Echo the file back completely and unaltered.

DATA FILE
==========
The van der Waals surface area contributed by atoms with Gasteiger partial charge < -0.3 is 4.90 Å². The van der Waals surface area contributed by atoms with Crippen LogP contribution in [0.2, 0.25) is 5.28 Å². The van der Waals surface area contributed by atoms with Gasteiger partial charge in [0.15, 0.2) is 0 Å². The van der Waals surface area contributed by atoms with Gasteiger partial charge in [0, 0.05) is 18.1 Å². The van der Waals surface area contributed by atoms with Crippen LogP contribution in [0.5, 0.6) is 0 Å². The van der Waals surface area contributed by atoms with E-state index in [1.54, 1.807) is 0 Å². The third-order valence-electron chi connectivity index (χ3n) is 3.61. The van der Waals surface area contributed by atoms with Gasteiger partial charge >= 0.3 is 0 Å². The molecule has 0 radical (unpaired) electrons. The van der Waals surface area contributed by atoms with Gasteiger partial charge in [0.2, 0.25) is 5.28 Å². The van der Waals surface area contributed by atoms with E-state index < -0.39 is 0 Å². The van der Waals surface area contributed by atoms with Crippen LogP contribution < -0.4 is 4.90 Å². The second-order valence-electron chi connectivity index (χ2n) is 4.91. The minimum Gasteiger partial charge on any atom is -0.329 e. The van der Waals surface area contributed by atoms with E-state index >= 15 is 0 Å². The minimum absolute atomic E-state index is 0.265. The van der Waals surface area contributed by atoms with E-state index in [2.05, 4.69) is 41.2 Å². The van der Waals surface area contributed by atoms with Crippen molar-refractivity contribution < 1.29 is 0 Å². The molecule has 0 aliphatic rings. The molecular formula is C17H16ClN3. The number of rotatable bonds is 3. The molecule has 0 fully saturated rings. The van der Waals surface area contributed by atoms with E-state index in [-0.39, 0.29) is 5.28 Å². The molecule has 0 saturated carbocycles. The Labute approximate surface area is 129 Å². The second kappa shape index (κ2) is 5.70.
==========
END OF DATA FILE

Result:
The van der Waals surface area contributed by atoms with Gasteiger partial charge < -0.3 is 4.90 Å². The van der Waals surface area contributed by atoms with Crippen LogP contribution in [0.2, 0.25) is 5.28 Å². The van der Waals surface area contributed by atoms with Gasteiger partial charge in [0.15, 0.2) is 0 Å². The van der Waals surface area contributed by atoms with Gasteiger partial charge in [0, 0.05) is 18.1 Å². The van der Waals surface area contributed by atoms with Crippen LogP contribution in [0.5, 0.6) is 0 Å². The van der Waals surface area contributed by atoms with E-state index in [1.54, 1.807) is 0 Å². The third-order valence-electron chi connectivity index (χ3n) is 3.61. The van der Waals surface area contributed by atoms with Gasteiger partial charge >= 0.3 is 0 Å². The molecule has 0 radical (unpaired) electrons. The van der Waals surface area contributed by atoms with Gasteiger partial charge in [0.2, 0.25) is 5.28 Å². The van der Waals surface area contributed by atoms with E-state index < -0.39 is 0 Å². The van der Waals surface area contributed by atoms with Crippen LogP contribution < -0.4 is 4.90 Å². The second-order valence-electron chi connectivity index (χ2n) is 4.91. The minimum Gasteiger partial charge on any atom is -0.329 e. The van der Waals surface area contributed by atoms with E-state index >= 15 is 0 Å². The minimum absolute atomic E-state index is 0.265. The van der Waals surface area contributed by atoms with E-state index in [2.05, 4.69) is 41.2 Å². The van der Waals surface area contributed by atoms with Crippen molar-refractivity contribution < 1.29 is 0 Å². The molecule has 0 aliphatic rings. The molecular formula is C17H16ClN3. The number of rotatable bonds is 3. The molecule has 0 fully saturated rings. The van der Waals surface area contributed by atoms with E-state index in [-0.39, 0.29) is 5.28 Å². The molecule has 0 saturated carbocycles. The Labute approximate surface area is 129 Å². The second kappa shape index (κ2) is 5.70.